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Arroyo, wash, draw, dry wash, slough,…Call it what you will it is basically a dry creek bed, that flows only during times of high water.  There was a pretty good size wash just behind our campsite so on the last day at the Valley of the Gods we decided to see where it goes.  When free hiking in the desert, that is “off Trail” there are certain rules to follow. First and foremost, Don’t damage the “Crypto”.  Crypto is cryptobiotic crust, a combination of red or brown sand, some small amount of moisture, and minute plant life that binds it all together into a crust about as tough as pie crust.  It’s tough enough to keep the wind form blowing the soil away, but not tough enough to withstand a footstep.  When damaged, it can take decades to repair itself and vital soil may be lost before the crust re-establishes itself.  Therefore, off trial hiking is done on durable surfaces such as rock or gravel and in washes which periodically get rinsed out anyway so there is no permanence to the wash soil.

Crptobiotic Crust

There was actually a small flow of water near the beginning of our hike, but it was due to a small seep or spring, not an actual creek.

In the beginning

Long nosed leopard lizard

Long Nosed Leopard Lizard

Up the wash

Red blvd

The Red Boulevard.

Walking the red blvd

Most washes are primarily sand and gravel with boulders strewn about, this one, near the beginning, had long stretches of red slickrock, sandstone smooth enough that you could drive on it.  We’ve done lot’s of wash hikes and never seen one like this.  It was like a solid rock road.

Walking blue blvd

The Blue Boulevard.

After a mile or so of red slickrock we passed through a gravel area and then found blue slickrock for another half mile.

Close up red purple blvd

Purple and blue blvd

The Red, Blue, and Purple, Boulevard.

Finally we found several sections of red and blue mixed together, often with purple highlights, and inclusions of various types in the rock.

Inclusion

Funny rock

Shortly after we got back from the hike, the wind blew up and storm clouds started to build all around us.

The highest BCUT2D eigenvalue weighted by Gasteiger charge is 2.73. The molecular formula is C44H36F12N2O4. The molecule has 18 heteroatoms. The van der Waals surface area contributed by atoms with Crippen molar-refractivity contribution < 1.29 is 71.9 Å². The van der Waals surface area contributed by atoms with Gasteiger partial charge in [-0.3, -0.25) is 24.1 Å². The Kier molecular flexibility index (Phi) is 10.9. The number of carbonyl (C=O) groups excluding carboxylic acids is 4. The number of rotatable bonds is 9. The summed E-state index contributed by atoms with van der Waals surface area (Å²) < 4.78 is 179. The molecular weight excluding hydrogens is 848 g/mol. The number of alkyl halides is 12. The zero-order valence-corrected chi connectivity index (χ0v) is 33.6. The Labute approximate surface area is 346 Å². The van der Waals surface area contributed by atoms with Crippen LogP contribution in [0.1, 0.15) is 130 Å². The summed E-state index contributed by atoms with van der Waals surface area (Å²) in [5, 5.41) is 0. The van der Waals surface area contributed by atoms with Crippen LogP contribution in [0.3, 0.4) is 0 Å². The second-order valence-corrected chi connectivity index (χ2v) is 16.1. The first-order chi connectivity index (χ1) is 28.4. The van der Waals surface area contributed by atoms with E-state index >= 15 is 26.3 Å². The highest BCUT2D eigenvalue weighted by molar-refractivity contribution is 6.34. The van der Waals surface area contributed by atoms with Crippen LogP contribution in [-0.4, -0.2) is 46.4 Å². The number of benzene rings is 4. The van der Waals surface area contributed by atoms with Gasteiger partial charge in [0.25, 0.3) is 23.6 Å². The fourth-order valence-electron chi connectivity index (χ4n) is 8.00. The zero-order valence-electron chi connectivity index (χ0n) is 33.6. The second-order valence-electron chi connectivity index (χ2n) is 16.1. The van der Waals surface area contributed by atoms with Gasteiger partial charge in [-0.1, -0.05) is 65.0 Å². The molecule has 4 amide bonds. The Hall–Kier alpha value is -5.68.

Wind+ desert=

Post storm rainbow

Post Storm Rainbow.

Rainbow over TC

Where we went

When the storm cleared we could see back into the layers of canyons where we had hiked. The storm finally blew itself out and presented us with a beautiful sunset.

Sunset in the VALLEY

Sunset – Valley of the Gods.

The next morning was Saturday and in the distance we could see the dust trails of cars and trucks heading into the valley so we left for Lake Powell.

Someone s comin

Valley of the Gods, Utah – The Valley

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Valley of the Gods is in the BLM area of southeastern Utah, just north of Monument Valley in Arizona. The valley is a flat arid plain riddled with huge sandstone monoliths and rising in the north to Cedar Mesa. A 17 mile gravel road traverses the valley, winding around the monoliths and skirting the southern edge of the canyons of cedar Mesa.  There are ample dispersed camping sites along the road.  There are no facilities and the rules are leave no trace, anything you bring in, take out.  Perfect territory for a self contained unit like our truck camper.  There is not much to say about the area so I’ll let the pictures do the talking.

The getting there

TC at Valley of Gods

In the land of red and green

In the morning light

Sun on towers

View from Our Campsite

Sunrise on the cliffs

Sunrise on the Cliffs

NewTC friends

We met some Truck Campers from Washington State.

The road out of the Valley

Leaving the Valley of the Gods to head north is via the “Moki Dugway”.  The Moki Dugway is a series of switchback on gravel roads that climbs 1500 feet in 3 miles to ascend Cedar Mesa.  The Dugway was built to allow large haulers to make the journey from the Uranium Mines in Utah to processing areas around Los Alamos, New Mexico during the “Cold War”.  It’s a fun trip.

Moki Dugway warning

A camper on the Moki

A camper on the Moki Dugway

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Sharing our love of America's Natural Wonders

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Sharing our love of America's Natural Wonders